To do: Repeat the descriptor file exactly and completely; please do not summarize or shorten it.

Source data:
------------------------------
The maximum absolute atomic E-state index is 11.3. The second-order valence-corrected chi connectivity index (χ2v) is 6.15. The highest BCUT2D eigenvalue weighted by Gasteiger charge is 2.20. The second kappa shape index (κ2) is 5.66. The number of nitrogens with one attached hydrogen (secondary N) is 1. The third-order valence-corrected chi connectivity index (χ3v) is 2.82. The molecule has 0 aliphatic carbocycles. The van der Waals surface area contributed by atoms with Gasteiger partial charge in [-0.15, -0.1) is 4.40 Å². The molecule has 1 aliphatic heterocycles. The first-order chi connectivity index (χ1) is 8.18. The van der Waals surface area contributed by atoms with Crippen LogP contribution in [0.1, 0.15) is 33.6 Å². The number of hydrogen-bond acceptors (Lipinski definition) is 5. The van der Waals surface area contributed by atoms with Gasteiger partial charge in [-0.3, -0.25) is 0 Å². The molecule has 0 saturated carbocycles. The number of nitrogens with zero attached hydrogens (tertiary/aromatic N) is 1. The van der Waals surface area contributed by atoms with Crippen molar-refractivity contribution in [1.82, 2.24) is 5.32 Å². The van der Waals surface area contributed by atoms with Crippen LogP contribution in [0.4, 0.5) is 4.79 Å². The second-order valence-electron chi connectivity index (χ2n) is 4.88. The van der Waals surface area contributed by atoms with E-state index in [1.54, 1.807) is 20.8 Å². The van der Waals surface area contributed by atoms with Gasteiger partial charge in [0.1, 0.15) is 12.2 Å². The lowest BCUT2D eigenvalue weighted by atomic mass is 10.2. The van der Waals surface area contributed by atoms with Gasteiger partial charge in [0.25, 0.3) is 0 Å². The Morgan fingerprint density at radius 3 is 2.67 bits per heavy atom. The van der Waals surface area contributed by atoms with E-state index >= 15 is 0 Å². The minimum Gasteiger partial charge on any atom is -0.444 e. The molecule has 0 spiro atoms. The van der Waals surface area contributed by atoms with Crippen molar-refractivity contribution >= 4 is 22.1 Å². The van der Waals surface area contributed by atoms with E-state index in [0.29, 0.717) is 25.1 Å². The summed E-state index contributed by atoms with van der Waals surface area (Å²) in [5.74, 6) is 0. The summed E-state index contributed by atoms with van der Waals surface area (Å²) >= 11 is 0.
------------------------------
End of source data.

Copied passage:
The maximum absolute atomic E-state index is 11.3. The second-order valence-corrected chi connectivity index (χ2v) is 6.15. The highest BCUT2D eigenvalue weighted by Gasteiger charge is 2.20. The second kappa shape index (κ2) is 5.66. The number of nitrogens with one attached hydrogen (secondary N) is 1. The third-order valence-corrected chi connectivity index (χ3v) is 2.82. The molecule has 0 aliphatic carbocycles. The van der Waals surface area contributed by atoms with Gasteiger partial charge in [-0.15, -0.1) is 4.40 Å². The molecule has 1 aliphatic heterocycles. The first-order chi connectivity index (χ1) is 8.18. The van der Waals surface area contributed by atoms with Crippen LogP contribution in [0.1, 0.15) is 33.6 Å². The number of hydrogen-bond acceptors (Lipinski definition) is 5. The van der Waals surface area contributed by atoms with Gasteiger partial charge in [-0.3, -0.25) is 0 Å². The molecule has 0 saturated carbocycles. The number of nitrogens with zero attached hydrogens (tertiary/aromatic N) is 1. The van der Waals surface area contributed by atoms with Crippen molar-refractivity contribution in [1.82, 2.24) is 5.32 Å². The van der Waals surface area contributed by atoms with Crippen LogP contribution in [0.4, 0.5) is 4.79 Å². The second-order valence-electron chi connectivity index (χ2n) is 4.88. The van der Waals surface area contributed by atoms with E-state index in [1.54, 1.807) is 20.8 Å². The van der Waals surface area contributed by atoms with Gasteiger partial charge in [0.1, 0.15) is 12.2 Å². The lowest BCUT2D eigenvalue weighted by atomic mass is 10.2. The van der Waals surface area contributed by atoms with Gasteiger partial charge in [0.25, 0.3) is 0 Å². The Morgan fingerprint density at radius 3 is 2.67 bits per heavy atom. The van der Waals surface area contributed by atoms with E-state index >= 15 is 0 Å². The minimum Gasteiger partial charge on any atom is -0.444 e. The molecule has 0 spiro atoms. The van der Waals surface area contributed by atoms with Crippen molar-refractivity contribution >= 4 is 22.1 Å². The van der Waals surface area contributed by atoms with E-state index in [0.29, 0.717) is 25.1 Å². The summed E-state index contributed by atoms with van der Waals surface area (Å²) in [5.74, 6) is 0. The summed E-state index contributed by atoms with van der Waals surface area (Å²) >= 11 is 0.